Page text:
White House Competition Council Seeks Lower Consumer Prices

September 10, 2021

A new White House council on U.S. economic conditions plans to hold its first meeting Friday, with participants to highlight at least 18 actions taken to help consumers and potentially lower prices.

The council, an outgrowth of a July executive order by President Joe Biden, is aimed at refocusing the U.S. economy around the interests of consumers, workers and entrepreneurs. Details about the meeting were provided by two administration officials who spoke on condition of anonymity to preview the gathering.

The goal is to foster a more dynamic economy in which competition among companies leads to more transparency, greater choice and potential savings for customers. 

Biden's order has been criticized by some Republican lawmakers and business groups for its emphasis on regulation. The decision to convene the council in the Roosevelt Room carries a degree of symbolism: The room is named for the trust-busting President Theodore Roosevelt, a Republican.

Among the matters to be discussed by the council are a new report about airlines that wrongfully denied refunds to customers whose flights were changed or canceled; an inquiry into excessive fees charged by ocean carriers; and a nearly 20-fold increase in fines for hospitals that fail to disclose their prices to the public. 

Other issues include corporate mergers, landlords who prevent renters from shopping around for internet services and removing requirements by companies such as John Deere that stop independent repair shops from fixing broken tractors and other machines.

The council is led by Brian Deese, director of the White House National Economic Council. He was expected to ask each agency to come back to the council's next meeting with at least one new initiative. 

Deese previewed efforts to improve transparency in the food sector at a Wednesday briefing with Agriculture Secretary Tom Vilsack. 

The Biden administration is providing $500 million to help foster new competitors in food processing in order to counter the four companies that control the majority of the market for beef, poultry, and pork. It has also creating market reports for transparency in cattle markets, new rules on "Product of the USA" labeling and greater enforcement of the century-old Packers and Stockyards Act.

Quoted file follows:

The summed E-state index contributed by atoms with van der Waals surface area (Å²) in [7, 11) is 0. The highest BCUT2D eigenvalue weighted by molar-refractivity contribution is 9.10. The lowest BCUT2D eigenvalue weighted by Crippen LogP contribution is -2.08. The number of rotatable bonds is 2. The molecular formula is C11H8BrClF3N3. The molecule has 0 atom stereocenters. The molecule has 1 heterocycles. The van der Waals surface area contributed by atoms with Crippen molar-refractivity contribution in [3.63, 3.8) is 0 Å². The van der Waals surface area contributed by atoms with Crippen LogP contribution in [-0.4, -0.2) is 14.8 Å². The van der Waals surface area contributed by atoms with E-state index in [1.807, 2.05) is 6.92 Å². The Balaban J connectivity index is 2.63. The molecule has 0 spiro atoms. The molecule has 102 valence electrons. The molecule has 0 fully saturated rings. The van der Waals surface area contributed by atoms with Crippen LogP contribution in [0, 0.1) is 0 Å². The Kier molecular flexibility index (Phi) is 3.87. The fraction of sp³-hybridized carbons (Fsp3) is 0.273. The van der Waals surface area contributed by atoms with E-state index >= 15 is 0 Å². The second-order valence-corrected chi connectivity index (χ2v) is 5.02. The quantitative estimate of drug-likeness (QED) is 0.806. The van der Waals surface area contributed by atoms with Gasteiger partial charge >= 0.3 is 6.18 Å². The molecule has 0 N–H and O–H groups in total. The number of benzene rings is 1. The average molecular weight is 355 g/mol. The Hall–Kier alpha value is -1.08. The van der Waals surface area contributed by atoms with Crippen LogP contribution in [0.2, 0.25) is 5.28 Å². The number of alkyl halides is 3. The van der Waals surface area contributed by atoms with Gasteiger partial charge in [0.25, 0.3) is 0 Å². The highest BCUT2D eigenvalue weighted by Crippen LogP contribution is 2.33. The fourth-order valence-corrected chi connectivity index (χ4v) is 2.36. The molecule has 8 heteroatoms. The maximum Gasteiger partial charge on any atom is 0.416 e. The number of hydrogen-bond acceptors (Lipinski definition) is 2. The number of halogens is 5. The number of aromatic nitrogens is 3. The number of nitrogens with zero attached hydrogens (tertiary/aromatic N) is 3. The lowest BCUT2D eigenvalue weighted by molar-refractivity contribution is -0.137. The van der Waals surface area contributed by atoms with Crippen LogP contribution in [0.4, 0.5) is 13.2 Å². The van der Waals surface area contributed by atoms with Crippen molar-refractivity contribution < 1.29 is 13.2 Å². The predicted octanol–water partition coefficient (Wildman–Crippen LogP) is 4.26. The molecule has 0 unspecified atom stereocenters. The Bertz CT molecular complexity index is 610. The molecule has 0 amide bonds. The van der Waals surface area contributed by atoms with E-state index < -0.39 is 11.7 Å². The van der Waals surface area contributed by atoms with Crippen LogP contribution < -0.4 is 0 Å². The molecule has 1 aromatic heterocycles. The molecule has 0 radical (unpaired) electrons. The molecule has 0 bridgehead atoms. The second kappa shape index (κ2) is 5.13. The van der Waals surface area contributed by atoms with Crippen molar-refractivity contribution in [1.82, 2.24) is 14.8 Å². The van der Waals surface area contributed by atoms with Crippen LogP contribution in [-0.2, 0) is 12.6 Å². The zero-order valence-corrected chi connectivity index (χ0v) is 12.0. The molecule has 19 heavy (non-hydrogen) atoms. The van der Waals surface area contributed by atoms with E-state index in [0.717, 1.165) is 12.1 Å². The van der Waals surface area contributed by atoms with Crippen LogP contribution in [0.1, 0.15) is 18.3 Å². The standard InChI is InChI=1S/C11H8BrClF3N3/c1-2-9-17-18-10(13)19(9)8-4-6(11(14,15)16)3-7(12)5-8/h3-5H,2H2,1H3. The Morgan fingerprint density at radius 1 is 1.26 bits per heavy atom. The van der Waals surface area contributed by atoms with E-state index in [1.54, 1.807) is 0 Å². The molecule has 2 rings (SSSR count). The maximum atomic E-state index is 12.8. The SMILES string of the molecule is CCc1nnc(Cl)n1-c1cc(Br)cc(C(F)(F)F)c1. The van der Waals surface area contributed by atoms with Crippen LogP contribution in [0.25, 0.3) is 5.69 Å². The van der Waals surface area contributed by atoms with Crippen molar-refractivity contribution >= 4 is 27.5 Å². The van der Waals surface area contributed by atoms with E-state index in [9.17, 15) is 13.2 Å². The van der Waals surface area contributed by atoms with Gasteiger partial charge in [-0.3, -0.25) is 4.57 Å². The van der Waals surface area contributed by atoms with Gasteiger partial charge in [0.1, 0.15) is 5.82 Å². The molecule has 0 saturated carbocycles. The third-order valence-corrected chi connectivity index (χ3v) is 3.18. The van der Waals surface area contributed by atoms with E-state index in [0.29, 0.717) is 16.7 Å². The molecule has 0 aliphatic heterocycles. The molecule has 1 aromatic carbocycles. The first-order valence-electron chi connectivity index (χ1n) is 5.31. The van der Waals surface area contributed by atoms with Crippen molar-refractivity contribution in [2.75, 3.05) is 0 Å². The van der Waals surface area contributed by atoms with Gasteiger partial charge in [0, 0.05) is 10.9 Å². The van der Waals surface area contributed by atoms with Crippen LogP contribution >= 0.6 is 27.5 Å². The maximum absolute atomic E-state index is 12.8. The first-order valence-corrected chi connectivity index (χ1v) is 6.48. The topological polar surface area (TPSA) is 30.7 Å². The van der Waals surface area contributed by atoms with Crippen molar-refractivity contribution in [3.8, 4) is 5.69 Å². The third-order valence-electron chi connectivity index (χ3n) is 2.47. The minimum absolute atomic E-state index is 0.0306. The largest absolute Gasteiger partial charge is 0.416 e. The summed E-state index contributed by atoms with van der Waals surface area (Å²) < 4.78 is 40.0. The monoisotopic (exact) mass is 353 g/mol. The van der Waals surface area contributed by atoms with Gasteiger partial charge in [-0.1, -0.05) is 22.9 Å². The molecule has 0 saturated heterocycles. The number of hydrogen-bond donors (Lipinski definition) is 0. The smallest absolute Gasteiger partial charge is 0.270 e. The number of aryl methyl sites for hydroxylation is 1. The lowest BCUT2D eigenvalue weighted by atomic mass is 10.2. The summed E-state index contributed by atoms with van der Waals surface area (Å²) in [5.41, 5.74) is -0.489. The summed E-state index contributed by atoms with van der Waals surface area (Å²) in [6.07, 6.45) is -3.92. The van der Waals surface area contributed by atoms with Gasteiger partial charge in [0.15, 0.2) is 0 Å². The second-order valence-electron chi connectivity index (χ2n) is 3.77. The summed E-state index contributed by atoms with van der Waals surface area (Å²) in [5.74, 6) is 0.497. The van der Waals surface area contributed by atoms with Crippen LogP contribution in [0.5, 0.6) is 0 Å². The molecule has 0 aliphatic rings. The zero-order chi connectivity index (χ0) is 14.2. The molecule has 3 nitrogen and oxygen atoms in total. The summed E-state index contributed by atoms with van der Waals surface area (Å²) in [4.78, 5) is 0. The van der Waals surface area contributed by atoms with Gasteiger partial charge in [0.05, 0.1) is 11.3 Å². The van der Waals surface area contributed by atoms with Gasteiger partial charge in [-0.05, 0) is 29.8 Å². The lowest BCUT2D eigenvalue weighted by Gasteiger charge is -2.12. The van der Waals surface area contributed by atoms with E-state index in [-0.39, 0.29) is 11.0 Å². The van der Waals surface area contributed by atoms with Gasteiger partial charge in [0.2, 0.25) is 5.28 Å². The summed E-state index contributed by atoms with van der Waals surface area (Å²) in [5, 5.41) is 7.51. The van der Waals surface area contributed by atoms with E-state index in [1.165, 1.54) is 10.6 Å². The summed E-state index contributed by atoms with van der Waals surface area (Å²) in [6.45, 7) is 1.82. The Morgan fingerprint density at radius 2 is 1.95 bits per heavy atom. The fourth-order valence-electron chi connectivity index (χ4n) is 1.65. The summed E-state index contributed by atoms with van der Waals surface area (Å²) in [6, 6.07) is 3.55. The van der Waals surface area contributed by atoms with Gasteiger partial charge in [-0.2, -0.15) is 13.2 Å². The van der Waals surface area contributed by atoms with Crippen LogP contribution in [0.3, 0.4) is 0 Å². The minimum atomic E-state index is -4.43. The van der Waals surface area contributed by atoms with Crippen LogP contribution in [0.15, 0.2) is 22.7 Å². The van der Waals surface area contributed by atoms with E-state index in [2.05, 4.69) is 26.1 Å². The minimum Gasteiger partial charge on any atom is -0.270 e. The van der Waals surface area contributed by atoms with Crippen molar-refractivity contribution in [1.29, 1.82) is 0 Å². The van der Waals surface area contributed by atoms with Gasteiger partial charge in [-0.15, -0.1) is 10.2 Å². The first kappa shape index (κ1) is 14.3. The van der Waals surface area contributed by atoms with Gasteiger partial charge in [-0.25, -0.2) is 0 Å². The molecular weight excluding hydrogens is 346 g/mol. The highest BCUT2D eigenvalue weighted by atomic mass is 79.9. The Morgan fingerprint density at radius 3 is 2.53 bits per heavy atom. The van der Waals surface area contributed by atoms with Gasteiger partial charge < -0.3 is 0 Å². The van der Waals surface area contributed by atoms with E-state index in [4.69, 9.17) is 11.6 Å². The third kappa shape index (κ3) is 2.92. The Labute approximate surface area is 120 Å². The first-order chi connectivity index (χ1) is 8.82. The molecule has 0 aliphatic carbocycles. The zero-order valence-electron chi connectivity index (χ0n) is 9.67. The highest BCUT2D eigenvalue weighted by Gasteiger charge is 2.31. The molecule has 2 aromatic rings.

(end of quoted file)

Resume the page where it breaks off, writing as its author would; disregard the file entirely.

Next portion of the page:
Other members of the council include the heads of eight Cabinet departments: Agriculture, Defense, Justice, Treasury, Transportation, Health and Human Services, Commerce and Labor. It also includes the leaders of seven independent agencies, including the Federal Trade Commission and the Federal Communications Commission, as well as the Securities and Exchange Commission and Commodity Futures Trading Commission.


NEW YORK (AP) — About 40% of small business owners think 2024 will be a “make or break” year for their business, according to a survey by messaging service Slack.

Top Stories


A pregnant woman was driving in the HOV lane near Dallas.

General News

NEW YORK – Meropi Kyriacou, the new Principal of The Cathedral School in Manhattan, was honored as The National Herald’s Educator of the Year.


Fire Breaks Out at Apartment Building Near the Offices of TNH (Vid & Pics)

LONG ISLAND CITY, NY – A fire broke out in an apartment building about a block from the offices of The National Herald in Long Island City on February 21.

NEW YORK - Charles H. Dallara, the former Managing Director of the Institute of International Finance (IIF) and a central figure in the 2012 restructuring of Greece's debt, has penned what Nick Gage describes as a "riveting narrative" of those tumultuous times.

CULVER CITY, Calif — President Joe Biden said Wednesday that while a college degree was still a ticket to a better life, that ticket is often too expensive, as he announced he was canceling federal student loans for nearly 153,000 borrowers.

XINJIANG  - Chinese police are investigating an unauthorized and highly unusual online dump of documents from a private security contractor linked to the nation's top policing agency and other parts of its government — a trove that catalogs apparent hacking activity and tools to spy on both Chinese and foreigners.

WASHINGTON — Donald Trump's legendary ability to raise massive sums of political cash may be on a collision course with a new and unpleasant reality.

Enter your email address to subscribe

Provide your email address to subscribe. For e.g. [email protected]

You may unsubscribe at any time using the link in our newsletter.